It’s entirely acceptable for your Playbook to include simply playing games. Board games, computer games, sports – anything that makes you feel more alive, connected in the moment and brings out elements of your personality and thinking style that are otherwise untapped by your daily life can be a way to get more playfulness into you and more creativity out.

I’m particularly fond of games like Charades, Pictionary and Linkee as they each require thinking around obstacles and creative leaps – how to turn words into actions or images and how to find non-obvious connections between answers.

We don’t stop playing because we grow old. We grow old because we stop playing

  • George Bernard Shaw

When you watch a toddler playing with her food or child doodling images on a piece of paper, focused in a way that almost no adult can seem to achieve, you’re seeing learning and growth at a fundamental level. And the joy of it is that we enjoy this stuff. Play is how we most naturally learn and playfulness is how we most naturally solve problems.

So play. It’s what you were born to do and it’s how you discover what you live for.

Maybe being a mum really would make you a better prime minister

Those following the turbulent political goings on in the UK over the last few weeks may be forgiven for not catching every little controversy, conspiracy or cockup. There have been rather a lot. One particular faceplant got the chattering classes chattering extra chattily and that was one the then candidate for the leadership of the Conservative Party, Andrea Leadsom, made a rather silly comment.

In an interview with The Times Leadsom suggested that, being a mother, she would make a better PM than her rival, Theresa May, who is childless. She felt that motherhood gave her a greater and more direct stake in the future of the nation.

This assertion was, to put it mildly, frowned upon by pretty much everyone. Feminists, mothers, unmarried and childless men and women, Tories, liberals, socialists. It didn't go down well.

But I'm starting to believe she may have had a point. Not the point she thought she had (which was utterly stupid) but a different one. I'm thinking that maybe, being a parent, could make you a better leader not for any silly reasons like "a stake in the future" but simply by dint of making you more creative.

Just over a week ago my wife and I hosted three of our niblings; Rya, 15, and Max and Amy, 12. We took them to an event called Hyper Japan, a celebration of Japanese and Asian culture. I'm rather proud that Rya has grown into such a little geek and helped bring her younger siblings along for the ride. I feel it's my influence at work. I showed her her first anime, you see. But I digress.

During the visit I learned a lot about Japan, the broad differences between J-Pop and K-Pop and how, despite my best efforts, I have definitely grown up (or at least some version of it). But I also noticed how being around young people and new helped reawaken my playfulness. This manifested in something entirely trivial which I will illustrate below.

This is a small wooden kitten that lives in our conservatory.

This pose is supposed to look playful and cute but I've always hated it because, to me, this looks like the kitten has just been shot in the chest and is currently bleeding out while calling for help.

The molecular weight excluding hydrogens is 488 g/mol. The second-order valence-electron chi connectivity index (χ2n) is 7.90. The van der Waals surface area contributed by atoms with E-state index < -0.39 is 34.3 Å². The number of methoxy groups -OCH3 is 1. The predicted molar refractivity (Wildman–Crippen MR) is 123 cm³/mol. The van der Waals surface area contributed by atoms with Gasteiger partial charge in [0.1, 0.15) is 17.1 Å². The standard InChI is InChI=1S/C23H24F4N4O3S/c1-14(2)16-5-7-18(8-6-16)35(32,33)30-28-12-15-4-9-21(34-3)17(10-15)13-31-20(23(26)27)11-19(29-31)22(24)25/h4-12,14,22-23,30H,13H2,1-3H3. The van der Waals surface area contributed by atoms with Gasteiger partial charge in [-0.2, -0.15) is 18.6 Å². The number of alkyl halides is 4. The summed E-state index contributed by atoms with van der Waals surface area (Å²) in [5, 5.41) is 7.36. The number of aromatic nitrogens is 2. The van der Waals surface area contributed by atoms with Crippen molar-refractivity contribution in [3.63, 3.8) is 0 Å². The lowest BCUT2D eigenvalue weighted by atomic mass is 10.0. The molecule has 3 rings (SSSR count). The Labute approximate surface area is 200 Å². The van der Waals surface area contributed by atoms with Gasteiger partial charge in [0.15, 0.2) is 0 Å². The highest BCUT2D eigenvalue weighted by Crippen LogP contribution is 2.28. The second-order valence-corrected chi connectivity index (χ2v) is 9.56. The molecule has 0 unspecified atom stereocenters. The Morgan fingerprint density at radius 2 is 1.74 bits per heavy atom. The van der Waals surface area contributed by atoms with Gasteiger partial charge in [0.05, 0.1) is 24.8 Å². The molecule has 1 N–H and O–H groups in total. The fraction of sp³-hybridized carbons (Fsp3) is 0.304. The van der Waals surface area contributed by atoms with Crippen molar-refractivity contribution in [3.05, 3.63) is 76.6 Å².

I had never realised that it was possible for this kitten to look any way other than this. But for some reason, on Sunday morning, the day after Hyper Japan and having had my head filled with playful, strange and interestingly youthful behaviour for more than a full 24 hours, I had a breakthrough.

I did this.

I realised that I could make the kitten breakdance.

I told you this was trivial but stay with me here.

I often talk about the easy relationship children seem to have with creativity. In children this is manifest in playfulness most often. Playfulness lightens things, loosens them, broadens them. And it rubs off. Just spending a weekend with my nieces and nephew helped me to feel playful. Just a moment of playfulness helped me to see something differently. Something trivial but then that's what I was focused on. I've no doubt that, had I been trying to solve a big, crunchy problem at the time, I would have found this playful feeling helpful there too.

Which brings me back to my initial thought – perhaps parents really do have an advantage when it comes to leadership?

We know that leadership is a creative activity. Remember our working definition of creativity: problem solving under conditions of uncertainty. Well, you can't get much clearer an example of that than leading people. People are, above all else, complex and unpredictable, that's some uncertain conditions for you.

Since playfulness is a key component of creativity, and if spending time with children makes you more playful at heart, it would follow that being a parent might indeed make you a better leader and, potentially a better prime minister.

Of course, if there's even a smidgen of truth in this whole thing then that sets up an interesting imperative; not only do we need to do more to get more parents into the workplace, we also need to do more to get more leaders to spend more time with children – their own or otherwise.

That means valuing and celebrating family time and lots and lots of mentoring and educational outreach work in schools, including with younger children. It's not just good for the kids to get exposure to accomplished professionals. In fact, the adults might be getting the better end of the deal.